Striking sculpture spotted in the Fitzwilliam Museum.
Quote of the Day
“Education isn’t something you can finish”.
- Isaac Asimov
Musical alternative to the morning’s radio news
Scott Joplin | Elite Syncopations | Phillip Dyson
At last, an unobjectionable use of ‘elite’ as an adjective!
Long Read of the Day
Fully automated data driven authoritarianism ain’t what it’s cracked up to be
Marvellous essay by Henry Farrell which, among other things, has an elegant takedown of the sainted Yuval Noah Harari.
Last September, Abe Newman, Jeremy Wallace and I had a piece in Foreign Affairs’ 100th anniversary issue. I can’t speak for my co-authors’ motivations, but my own reason for writing was vexation that someone on the Internet was wrong. In this case, it was Yuval Harari. His piece has been warping debate since 2018, and I have been grumpy about it for nearly as long. But also in fairness to Harari, he was usefully wrong – I’ve assigned this piece regularly to students, because it wraps up a bunch of common misperceptions in a neatly bundled package, ready to be untied and dissected.
Specifically, Harari argued that AI (by which he meant machine learning) and authoritarian rule are two flavors that will go wonderfully together. Authoritarian governments will use surveillance to scoop up vast amounts of data on what their subjects are saying and doing, and use machine learning feedback systems to figure out what they want and manipulate it, so that “the main handicap of authoritarian regimes in the 20th century—the desire to concentrate all information and power in one place—may become their decisive advantage in the 21st century.” Harari informed us in grave terms that liberal democracy and free-market economics were doomed to be outcompeted unless we took Urgent But Curiously Non-Specific Steps Right Now.
In our Foreign Affairs piece, Abe, Jeremy and I argued that this was horseshit…
Read on to see why.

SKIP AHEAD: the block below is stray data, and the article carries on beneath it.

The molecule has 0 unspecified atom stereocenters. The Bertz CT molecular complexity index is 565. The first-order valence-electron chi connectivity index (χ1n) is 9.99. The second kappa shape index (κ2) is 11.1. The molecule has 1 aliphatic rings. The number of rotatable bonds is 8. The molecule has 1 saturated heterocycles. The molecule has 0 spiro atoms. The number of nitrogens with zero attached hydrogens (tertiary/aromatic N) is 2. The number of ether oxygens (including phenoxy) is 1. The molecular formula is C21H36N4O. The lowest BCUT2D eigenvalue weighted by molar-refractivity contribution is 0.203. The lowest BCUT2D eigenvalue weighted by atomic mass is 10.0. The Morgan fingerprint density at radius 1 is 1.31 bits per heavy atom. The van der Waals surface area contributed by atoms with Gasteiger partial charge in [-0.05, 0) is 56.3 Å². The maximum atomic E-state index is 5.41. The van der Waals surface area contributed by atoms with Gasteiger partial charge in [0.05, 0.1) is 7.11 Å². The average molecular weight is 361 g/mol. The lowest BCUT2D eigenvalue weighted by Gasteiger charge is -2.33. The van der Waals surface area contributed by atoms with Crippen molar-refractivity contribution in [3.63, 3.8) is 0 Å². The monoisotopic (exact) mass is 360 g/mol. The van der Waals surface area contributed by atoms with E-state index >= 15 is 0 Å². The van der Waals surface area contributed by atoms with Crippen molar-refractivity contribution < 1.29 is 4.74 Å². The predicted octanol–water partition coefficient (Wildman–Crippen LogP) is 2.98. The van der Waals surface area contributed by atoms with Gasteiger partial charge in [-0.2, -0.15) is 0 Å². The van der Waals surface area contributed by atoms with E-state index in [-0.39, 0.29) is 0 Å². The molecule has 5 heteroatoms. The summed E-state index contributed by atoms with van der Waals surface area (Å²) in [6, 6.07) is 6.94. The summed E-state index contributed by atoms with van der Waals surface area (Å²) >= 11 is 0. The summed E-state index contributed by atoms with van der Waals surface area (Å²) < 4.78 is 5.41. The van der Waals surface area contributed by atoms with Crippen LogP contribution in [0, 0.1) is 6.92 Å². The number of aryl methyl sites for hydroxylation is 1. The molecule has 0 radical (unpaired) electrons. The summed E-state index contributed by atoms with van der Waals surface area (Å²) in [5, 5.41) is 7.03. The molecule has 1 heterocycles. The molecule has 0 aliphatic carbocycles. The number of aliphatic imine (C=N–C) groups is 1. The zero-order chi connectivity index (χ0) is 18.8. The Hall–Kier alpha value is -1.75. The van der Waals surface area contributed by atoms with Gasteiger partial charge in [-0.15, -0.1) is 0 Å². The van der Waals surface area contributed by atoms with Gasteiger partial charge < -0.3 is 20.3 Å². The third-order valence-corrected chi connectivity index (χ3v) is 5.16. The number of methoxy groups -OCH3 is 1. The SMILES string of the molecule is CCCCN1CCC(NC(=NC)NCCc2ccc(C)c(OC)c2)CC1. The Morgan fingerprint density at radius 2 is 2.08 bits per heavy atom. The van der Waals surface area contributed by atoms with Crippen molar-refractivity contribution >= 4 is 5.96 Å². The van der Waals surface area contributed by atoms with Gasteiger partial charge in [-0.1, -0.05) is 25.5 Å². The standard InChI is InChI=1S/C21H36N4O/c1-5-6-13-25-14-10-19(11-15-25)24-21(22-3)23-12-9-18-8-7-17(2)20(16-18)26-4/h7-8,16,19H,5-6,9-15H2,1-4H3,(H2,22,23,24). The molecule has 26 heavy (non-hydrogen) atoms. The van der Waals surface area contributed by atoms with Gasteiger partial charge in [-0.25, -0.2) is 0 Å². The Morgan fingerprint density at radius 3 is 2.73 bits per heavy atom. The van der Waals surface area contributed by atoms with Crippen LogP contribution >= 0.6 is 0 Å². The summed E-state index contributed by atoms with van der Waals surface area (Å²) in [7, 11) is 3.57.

Footnote. Growing up in the 1950s I was, like most of my peers, an avid reader of ‘The Lone Ranger’ comic strip which starred a brave (and, of course, white) cowboy and his faithful Indian companion/servant, Tonto. In general, Tonto had only one response to his master’s utterances — “Kemo Sabay”, which in our innocence we assumed to be Native-American-speak for “Yes boss”, or words to that effect. Imagine my delight when, a few years ago, someone told me that in fact it means ‘horseshit’ in some indigenous language or other.
As they say in Italy: if it isn’t true it ought to be.
My commonplace booklet
From Jeff Jarvis…
Perhaps LLMs should have been introduced as fiction machines.
ChatGPT is a nice parlor trick, no doubt. It can make shit up. It can sound like us. Cool. If that entertaining power were used to write short stories or songs or poems and if it were clearly understood that the machine could do little else, I’m not sure we’d be in our current dither about AI. Problem is, as any novelist or songwriter or poet can tell you, there’s little money in creativity anymore. That wouldn’t attract billions in venture capital and the stratospheric valuations that go with it whenever AI is associated with internet search, media, and McKinsey finding a new way to kill jobs. As with so much else today, the problem isn’t with the tool or the user but with capitalism. (To those who would correct me and say it’s late-stage capitalism, I respond: How can you be so sure it is in its last stages?)
The most dangerous prospect arising from the current generation of AI is not the technology, but the philosophy espoused by some of its technologists.
I won’t venture deep down this rat hole now, but the faux philosophies espoused by many of the AI boys — in the acronym of Émile Torres and Timnit Gebru, TESCREAL, or longtermism for short — is noxious and frightening, serving as self-justification for their wealth and power. Their philosophizing might add up to a glib freshman’s essay on utilitarianism if it did not also border on eugenics and if these boys did not have the wealth and power they wield. See Torres’ excellent reporting on TESCREAL here. Media should be paying attention to this angle instead of acting as the boys’ fawning stenographers. They must bring the voices of responsible scholars — from many fields, including the humanities — into the discussion. And government should encourage truly open-source development and investment to bring on competitors that can keep these boys, more than their machines, in check.
Noticed while drinking from the Internet firehose.
China’s answer to ChatGPT Some bright spark on the Economist has been trying it out.
Ernie bot has some controversial views on science. China’s premier artificial intelligence (ai) chatbot, which was released to the public on August 31st, reckons that covid-19 originated among American vape-users in July 2019; later that year the virus was spread to the Chinese city of Wuhan, via American lobsters. On matters of politics, by contrast, the chatbot is rather quiet. Ernie is confused by questions such as “Who is China’s president?” and will tell you the name of Xi Jinping’s mother, but not those of his siblings. It draws a blank if asked about the drawbacks of socialism. It often attempts to redirect sensitive conversations by saying: “Let’s talk about something else.”
It’ll get better — if it’s allowed to.
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